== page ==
Quinn Dombrowski, June 5th 2023
The New Horizons in Digital Humanities & Cultural Data Science workshop at Hong Kong University, organized by Javier Cha, brought together experts in digital humanities and data science from around the world for a week of lectures and hands-on sessions on topics ranging from text annotation to multilingual text analysis to GIS and conspiracy theory networks.
But before the workshop started, there was a day trip to Macau, which I had written my elementary school country report on and had always wanted to visit. I'd been planning a lunchtime textile data viz workshop, and had brought with me my Addi circular knitting machine along with a bunch of assorted yarn, but I didn't have a plan for what we'd make. That changed in a little cafe most of the way up the Fortaleza do Monte, where fellow instructors Gimena del Rio Riande and Melanie Walsh were discussing their travel routes to get to Hong Kong while we picked up bottles of water and enjoyed some AC. It occurred to me that the space and time of transit was a shared experience for everyone at the workshop, local or visitor, and we could represent both together.
Gimena's talk on "Humanidades Digitales: A Low-Tech Approach to Digital Humanities", on the first day of the workshop, literally gave shape to the map component of the piece by reminding me of the Dymaxion map I made for the ill-fated Around DH 2020. By the time I held the textile data viz workshop at lunchtime that day, I had a plan to share: we'd fill in a survey about how long it took us to get here. That data would be a knitted rectangular base for the visualization. On top, I'd use yarn to embroider a world map (Dymaxion projection) as well as a Hong Kong map, and we'd add in people's actual routes to get to Hong Kong University.
We sent out a survey later that day, with a deadline of the following day. We got 35 responses, and we added to that the 32 Zoom participants from the first day's session. For being a free-text field, the data wasn't too messy; most people answered in minutes or hours. I decided to exclude the one response that read "3 years"; I suppose "getting here" was potentially vague enough to include a more metaphorical understanding.
It took a few tries to cluster the responses down to a number of buckets that corresponded to the different yarns I had on hand. I also wanted the visualization to be roughly 100 rows of knitting; doing one per piece of data would only get me 2/3 of the way there. So I converted the responses to percentages instead of raw numbers (which I often recommend when you've got data that's either bigger or smaller than you want it to be).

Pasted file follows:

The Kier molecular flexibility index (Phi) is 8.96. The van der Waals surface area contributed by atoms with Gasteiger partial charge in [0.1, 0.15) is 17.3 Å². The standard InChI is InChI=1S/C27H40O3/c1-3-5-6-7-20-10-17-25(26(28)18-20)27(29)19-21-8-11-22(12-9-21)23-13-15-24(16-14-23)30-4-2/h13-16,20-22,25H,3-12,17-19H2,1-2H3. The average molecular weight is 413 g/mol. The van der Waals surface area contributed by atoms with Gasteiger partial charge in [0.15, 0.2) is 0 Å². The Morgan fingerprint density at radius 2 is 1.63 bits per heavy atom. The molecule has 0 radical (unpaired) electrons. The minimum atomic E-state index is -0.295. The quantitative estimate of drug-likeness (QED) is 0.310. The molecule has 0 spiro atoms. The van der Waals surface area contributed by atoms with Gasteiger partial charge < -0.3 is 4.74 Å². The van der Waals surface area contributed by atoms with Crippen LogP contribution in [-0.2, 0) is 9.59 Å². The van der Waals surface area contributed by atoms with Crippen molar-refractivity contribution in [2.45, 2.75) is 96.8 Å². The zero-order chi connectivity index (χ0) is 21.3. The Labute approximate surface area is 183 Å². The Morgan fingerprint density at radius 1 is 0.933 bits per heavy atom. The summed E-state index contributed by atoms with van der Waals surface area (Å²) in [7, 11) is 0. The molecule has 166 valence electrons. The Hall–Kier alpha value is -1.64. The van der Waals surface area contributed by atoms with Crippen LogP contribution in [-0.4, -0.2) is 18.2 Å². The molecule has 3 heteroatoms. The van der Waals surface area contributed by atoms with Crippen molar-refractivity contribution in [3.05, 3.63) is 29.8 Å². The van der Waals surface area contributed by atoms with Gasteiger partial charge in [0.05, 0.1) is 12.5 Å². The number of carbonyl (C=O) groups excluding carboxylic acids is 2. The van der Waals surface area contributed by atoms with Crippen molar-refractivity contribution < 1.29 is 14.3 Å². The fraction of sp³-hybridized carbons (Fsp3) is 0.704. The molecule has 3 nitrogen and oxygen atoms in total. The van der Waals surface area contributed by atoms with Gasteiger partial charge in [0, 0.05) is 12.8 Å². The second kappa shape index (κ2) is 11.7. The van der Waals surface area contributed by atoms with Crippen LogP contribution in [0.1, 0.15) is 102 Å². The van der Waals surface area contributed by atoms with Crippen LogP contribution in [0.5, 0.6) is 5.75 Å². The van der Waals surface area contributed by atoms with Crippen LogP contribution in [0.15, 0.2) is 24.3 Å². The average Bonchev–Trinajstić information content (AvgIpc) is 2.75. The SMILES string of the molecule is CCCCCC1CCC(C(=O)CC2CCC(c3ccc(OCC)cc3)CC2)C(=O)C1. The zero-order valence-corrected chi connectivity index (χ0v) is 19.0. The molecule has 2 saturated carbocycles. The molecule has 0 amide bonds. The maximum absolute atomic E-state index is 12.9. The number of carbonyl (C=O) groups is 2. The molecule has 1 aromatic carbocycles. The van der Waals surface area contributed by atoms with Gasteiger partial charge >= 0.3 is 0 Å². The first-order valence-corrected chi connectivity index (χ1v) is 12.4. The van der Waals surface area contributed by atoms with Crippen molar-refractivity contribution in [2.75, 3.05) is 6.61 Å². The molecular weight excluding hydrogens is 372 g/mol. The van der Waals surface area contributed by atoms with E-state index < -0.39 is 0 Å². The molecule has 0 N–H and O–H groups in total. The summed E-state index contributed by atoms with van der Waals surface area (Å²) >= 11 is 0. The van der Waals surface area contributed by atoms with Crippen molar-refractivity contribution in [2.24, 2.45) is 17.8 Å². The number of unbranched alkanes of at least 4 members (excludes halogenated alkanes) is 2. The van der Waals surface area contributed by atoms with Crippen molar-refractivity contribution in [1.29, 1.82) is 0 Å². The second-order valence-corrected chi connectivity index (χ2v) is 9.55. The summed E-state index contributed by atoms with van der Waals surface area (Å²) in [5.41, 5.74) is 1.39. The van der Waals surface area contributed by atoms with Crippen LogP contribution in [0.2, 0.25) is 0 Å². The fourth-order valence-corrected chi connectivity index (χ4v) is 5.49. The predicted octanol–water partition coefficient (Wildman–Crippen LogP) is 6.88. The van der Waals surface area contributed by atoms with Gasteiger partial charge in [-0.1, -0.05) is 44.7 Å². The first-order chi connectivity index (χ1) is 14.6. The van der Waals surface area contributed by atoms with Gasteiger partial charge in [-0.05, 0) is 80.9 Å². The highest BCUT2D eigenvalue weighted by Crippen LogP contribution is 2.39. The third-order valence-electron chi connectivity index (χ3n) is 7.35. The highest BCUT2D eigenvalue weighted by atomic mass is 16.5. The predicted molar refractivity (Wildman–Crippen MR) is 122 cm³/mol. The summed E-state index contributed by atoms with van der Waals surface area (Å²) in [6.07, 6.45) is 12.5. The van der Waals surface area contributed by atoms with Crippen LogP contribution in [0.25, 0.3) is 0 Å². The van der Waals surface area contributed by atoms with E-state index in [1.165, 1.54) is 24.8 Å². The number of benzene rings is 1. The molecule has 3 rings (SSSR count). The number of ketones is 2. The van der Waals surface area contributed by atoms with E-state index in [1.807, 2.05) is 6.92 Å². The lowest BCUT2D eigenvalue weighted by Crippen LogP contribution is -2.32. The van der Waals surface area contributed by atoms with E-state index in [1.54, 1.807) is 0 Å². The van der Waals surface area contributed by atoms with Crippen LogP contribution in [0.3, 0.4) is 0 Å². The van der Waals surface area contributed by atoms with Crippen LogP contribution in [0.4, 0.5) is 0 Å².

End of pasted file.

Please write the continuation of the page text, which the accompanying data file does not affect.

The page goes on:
Gimena helped me pick out which colors would correspond to which data ranges. From there, I measured out each color yarn and tied it together into a data ball.
I did a demo of how to use the Addi circular knitting machine to do flat knitting, but the flat knitting is a little more challenging than circular knitting, especially for beginners. I'd hoped to have participants knit the real data, but ran out of time and ended up doing it myself in the evening. Even I struggled a little with flat knitting on the machine, and ended up having several dropped stitches and holes to patch.
Embroidery is not a textile method I use a lot, and I've struggled with it before. I also struggle with drawing, leading me to conclude that I really needed to not attempt freehand map embroidery. Student assistants printed out copies of the two maps for me at roughly the right size, and I cut them out and tried to embroider around the shapes.
The base material created by the knitting machine introduced challenges. Cutting out the paper shapes already forced some simplification of the images (goodbye, complex coastlines!) but sometimes there just weren't enough knitted stitches to be able to render even those simplified shapes. I'd used a fairly fine yarn (rainbow-colored, representing Zoom participants), but the problem is that the circular knitting machine only has one needle gauge, optimized for thicker yarns. Several times when I was trying to render a shape, I'd realize I was stitching into the same hole I'd just stitched out of, undoing the previous stitch instead of creating a new one. The result was almost like a new projection, shaped by the materiality of its substrate.